On the Assumption that a Pundit Knows What Apple “Needs”

Mike Elgan wrote a lengthy post for Cult of Mac on Saturday that argues: Facebook is now a major threat to Apple. Elgan sees Facebook’s move towards Movies and Music as a major threat to Apple’s core business:

Facebook is now more directly threatening to Apple’s business model than Microsoft, Google and Sony combined.

That’s a load of crap. Elgan is assuming that Apple’s core business is content (music and movies), when in reality their core business is hardware — supplemented by software, which in turn is supplemented by content.


Apple isn’t so much a consumer electronics company as it is a media platform. Apple’s success in the last 10 years has all been about changing how people create and consume media and content.

If Apple is a media company, then it is a small one. Apple is very much a consumer electronics company, to say otherwise is flat out wrong. I agree that Apple’s success has hinged on shaping the way people consume content, but how does one access Facebook?

Elgan, again:

Either Facebook will succeed as a “primary entertainment hub,” or it will fail. If it fails, then Apple has nothing to worry about. But if Facebook succeeds, it threatens Apple’s entire business, and the future of Apple’s stellar growth.

Even if Facebook’s new initiatives are a massive hit, Apple still wins because Facebook doesn’t have or sell:

  • Computers
  • Operating Systems
  • Cell phones
  • iPods
  • Tablets

Take those three things away from Apple and you have trouble, but Apple taking a hit in music and movies sales? Meh, it will hurt, but it won’t kill the beast that Jobs has created. What good is buying music and movies from Facebook if you don’t have something great to watch/listen to them on?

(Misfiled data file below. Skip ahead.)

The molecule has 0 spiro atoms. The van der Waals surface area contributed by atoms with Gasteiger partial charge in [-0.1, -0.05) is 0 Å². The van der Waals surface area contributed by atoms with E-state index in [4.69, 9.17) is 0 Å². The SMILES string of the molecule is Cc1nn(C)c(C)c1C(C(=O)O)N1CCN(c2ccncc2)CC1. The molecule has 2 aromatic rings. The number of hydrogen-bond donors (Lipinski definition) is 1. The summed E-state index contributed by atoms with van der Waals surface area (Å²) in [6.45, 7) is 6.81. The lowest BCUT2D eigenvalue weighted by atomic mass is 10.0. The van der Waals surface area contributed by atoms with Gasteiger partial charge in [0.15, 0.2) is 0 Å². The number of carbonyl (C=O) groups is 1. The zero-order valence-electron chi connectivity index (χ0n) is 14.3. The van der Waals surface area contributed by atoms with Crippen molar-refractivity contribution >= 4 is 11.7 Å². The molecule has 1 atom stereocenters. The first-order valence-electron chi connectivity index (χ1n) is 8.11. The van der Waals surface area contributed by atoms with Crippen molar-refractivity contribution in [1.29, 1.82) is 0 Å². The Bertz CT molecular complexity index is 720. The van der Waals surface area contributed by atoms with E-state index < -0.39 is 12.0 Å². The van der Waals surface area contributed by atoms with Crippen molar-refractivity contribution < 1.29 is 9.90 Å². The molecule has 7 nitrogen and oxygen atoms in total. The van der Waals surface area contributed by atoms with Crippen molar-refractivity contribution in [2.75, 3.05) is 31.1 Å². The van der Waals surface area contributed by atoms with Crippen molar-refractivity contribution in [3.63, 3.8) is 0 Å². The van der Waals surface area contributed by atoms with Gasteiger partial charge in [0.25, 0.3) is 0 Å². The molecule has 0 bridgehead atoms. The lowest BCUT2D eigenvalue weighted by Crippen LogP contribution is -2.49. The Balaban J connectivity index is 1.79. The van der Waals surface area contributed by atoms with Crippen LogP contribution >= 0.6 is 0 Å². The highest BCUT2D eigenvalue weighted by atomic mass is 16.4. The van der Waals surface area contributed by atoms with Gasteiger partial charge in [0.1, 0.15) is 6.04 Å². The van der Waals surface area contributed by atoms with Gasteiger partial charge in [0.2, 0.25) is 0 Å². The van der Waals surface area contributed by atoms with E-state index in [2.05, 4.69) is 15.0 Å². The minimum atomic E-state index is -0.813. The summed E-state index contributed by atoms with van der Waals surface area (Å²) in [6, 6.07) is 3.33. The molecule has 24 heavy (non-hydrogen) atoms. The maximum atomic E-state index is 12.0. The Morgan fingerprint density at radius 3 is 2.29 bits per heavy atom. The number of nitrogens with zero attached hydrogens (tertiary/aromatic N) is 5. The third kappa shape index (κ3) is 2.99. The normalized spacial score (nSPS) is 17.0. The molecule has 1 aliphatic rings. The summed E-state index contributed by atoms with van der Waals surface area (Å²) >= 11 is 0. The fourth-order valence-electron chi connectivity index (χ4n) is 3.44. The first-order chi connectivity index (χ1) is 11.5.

The rest of the Elgan article is how and why Apple should be able to craft such a social networking competitor — Elgan even states:

[…]Apple already has the most difficult and expensive parts of a killer social network.

Elgan wants Apple to build a Facebook competitor because he believes such a competitor could/should be better. The real question isn’t whether Apple needs to build a competitor (it doesn’t), but the question really is: Doesn’t Apple already have a social network?

I’m not talking about Ping — I am talking about your Apple ID.

Apple doesn’t copy things that they don’t perceive as working well — they re-imagine things. In that light wouldn’t a better social network — one that more directly helps Apple — be a network that you don’t even know you are using?

Perhaps the next “big” social network doesn’t have a central domain that you login in to — now that would be a real threat to Facebook.

Last Point

Facebook makes money by selling ads, a business that Apple isn’t all that successful, or interested, in. If Facebook really takes away media sale profits from Apple, why wouldn’t Apple just partner with Facebook to give Apple users better access on their devices (they already have with Twitter)? Thus continuing to compel users to buy their devices to access Facebook on.

Originally posted for members on: September 26, 2011
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